How Childhood Trauma Affects You in Adulthood

What do you visualize when you reflect back on your childhood?

Some people find themselves instantly drawn to brighter memories, while others remember a more shadowed childhood. Some reflect on memories of innocence, hope and delight, while others experience feelings of uncertainty, anxiety and fear. Others still don’t feel as if they remember much about their childhoods at all.

While there are many experiences that are generally universally experienced (such as social challenges in adolescence), certain events go beyond what is considered normal or healthy.

The effects of childhood trauma don’t always manifest fully or blatantly within childhood because children aren’t always able to entirely comprehend what happened to them, the wrongness of it or the severity of it. As a result, some of these traumas are carried into adulthood.

In this article, we’re going to identify the most common signs and symptoms of childhood trauma in adulthood and discuss the most common effects of childhood trauma on adults.

Understanding childhood trauma in Adults

When it comes to addressing the effects of childhood trauma on adults, there are generally two categories these adults fall into one, they believe mental health treatment is important and necessary, and the other, they simply don’t. 

A good contrast example would be the Baby Boomer generation versus Millennials. Boomers were raised by their parents, people who not only endured personal traumas but also global traumas of war, recession, disease and famine on a global scale. 

Many boomers grew up in a “survival of the fittest” mentality; they started working young, went to college (if they could afford it), got married, started a family, bought a house and worked until they retired. They were raised by hardened parents, and they learned to simply “deal” with their personal traumas without mental health care.

Millennials, on the other hand, were raised by the Boomers, who were generally (still rigid but less strict) than their parents. Millennials witnessed the impact that unhealed traumas had on their parents; how their unresolved wounds negatively affected their relationships, parenting styles and overall quality of life.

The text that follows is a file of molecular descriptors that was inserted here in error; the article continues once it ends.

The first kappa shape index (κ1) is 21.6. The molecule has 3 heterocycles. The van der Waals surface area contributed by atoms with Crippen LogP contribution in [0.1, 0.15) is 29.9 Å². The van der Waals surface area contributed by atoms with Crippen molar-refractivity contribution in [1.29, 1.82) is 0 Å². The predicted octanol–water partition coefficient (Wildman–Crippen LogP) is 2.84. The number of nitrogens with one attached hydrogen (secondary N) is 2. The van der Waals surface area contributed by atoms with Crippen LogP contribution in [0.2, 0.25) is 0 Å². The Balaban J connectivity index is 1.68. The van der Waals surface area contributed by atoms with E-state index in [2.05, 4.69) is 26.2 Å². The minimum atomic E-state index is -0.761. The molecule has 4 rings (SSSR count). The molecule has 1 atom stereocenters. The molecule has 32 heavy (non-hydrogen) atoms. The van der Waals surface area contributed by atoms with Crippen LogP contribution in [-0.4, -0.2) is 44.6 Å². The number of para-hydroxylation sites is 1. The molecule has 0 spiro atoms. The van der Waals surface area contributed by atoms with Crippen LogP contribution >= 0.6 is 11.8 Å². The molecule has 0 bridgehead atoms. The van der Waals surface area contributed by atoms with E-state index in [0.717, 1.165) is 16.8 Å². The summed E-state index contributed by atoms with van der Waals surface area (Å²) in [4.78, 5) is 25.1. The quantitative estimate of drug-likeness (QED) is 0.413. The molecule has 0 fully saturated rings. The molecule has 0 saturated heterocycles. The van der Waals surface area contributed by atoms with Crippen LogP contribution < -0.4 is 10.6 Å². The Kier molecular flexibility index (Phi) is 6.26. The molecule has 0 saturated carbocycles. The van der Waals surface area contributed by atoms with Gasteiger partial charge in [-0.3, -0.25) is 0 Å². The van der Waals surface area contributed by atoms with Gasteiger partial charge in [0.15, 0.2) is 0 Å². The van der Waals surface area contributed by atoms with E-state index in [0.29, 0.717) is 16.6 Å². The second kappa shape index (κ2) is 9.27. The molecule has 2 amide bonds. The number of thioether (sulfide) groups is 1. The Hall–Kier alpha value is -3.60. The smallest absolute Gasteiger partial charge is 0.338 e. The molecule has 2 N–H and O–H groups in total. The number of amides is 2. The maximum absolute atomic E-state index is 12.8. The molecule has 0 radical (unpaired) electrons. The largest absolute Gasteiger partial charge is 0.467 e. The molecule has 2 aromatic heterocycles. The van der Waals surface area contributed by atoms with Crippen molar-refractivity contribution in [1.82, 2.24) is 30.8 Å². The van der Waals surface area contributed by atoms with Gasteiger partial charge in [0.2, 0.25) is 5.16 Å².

As a result, the millennial generation is when mental health and mental health care first became more mainstreamed, normalized and widely discussed. The majority of people in the pre-Millennial generations are still reluctant to seek professional help for their mental health challenges, but people nowadays are much more likely to seek out the help that they need.

The effects of childhood trauma

Wondering if that experience you had when you were younger is still affecting you?

Common signs and symptoms of childhood trauma in adulthood are:

  • The development of mental health illnesses or disorders
  • Difficulty regulating emotions
  • Physical health problems
  • Substance use and addiction
  • Self-harming behaviors
  • Cognitive or academic difficulties
  • Suicidal ideations or actions

It’s important to remember that the exact symptoms of childhood trauma in adulthood can vary from person to person because people experience events (even similar ones) differently.

If you think you’ve experienced one or several childhood traumas and they’re continuing to impact your life in the present, consider reaching out for help to better understand why these traumas are still causing issues for you.

Speak with an advisor today

Here at Bluff Augusta, we specialize in providing premier, comprehensive addiction and mental health treatment to adults ready to reclaim their health and rebuild their lives. 

Whether you’re experiencing a singular condition or co-occurring disorders, our experienced staff is well-trained in how to best support you every step of the way. If you’re open to medication-assisted treatment, we offer that modality; if you’d prefer to go the holistic route and focus on more natural modalities, we offer that too.

Taking the first step towards help can feel a little intimidating in the beginning, but it doesn’t have to be. We’re here to help, whether you’re ready to enroll in one of our programs or not. 

Send us a message or give us a call to speak with one of our advisors and learn more about how we can help you heal from childhood trauma.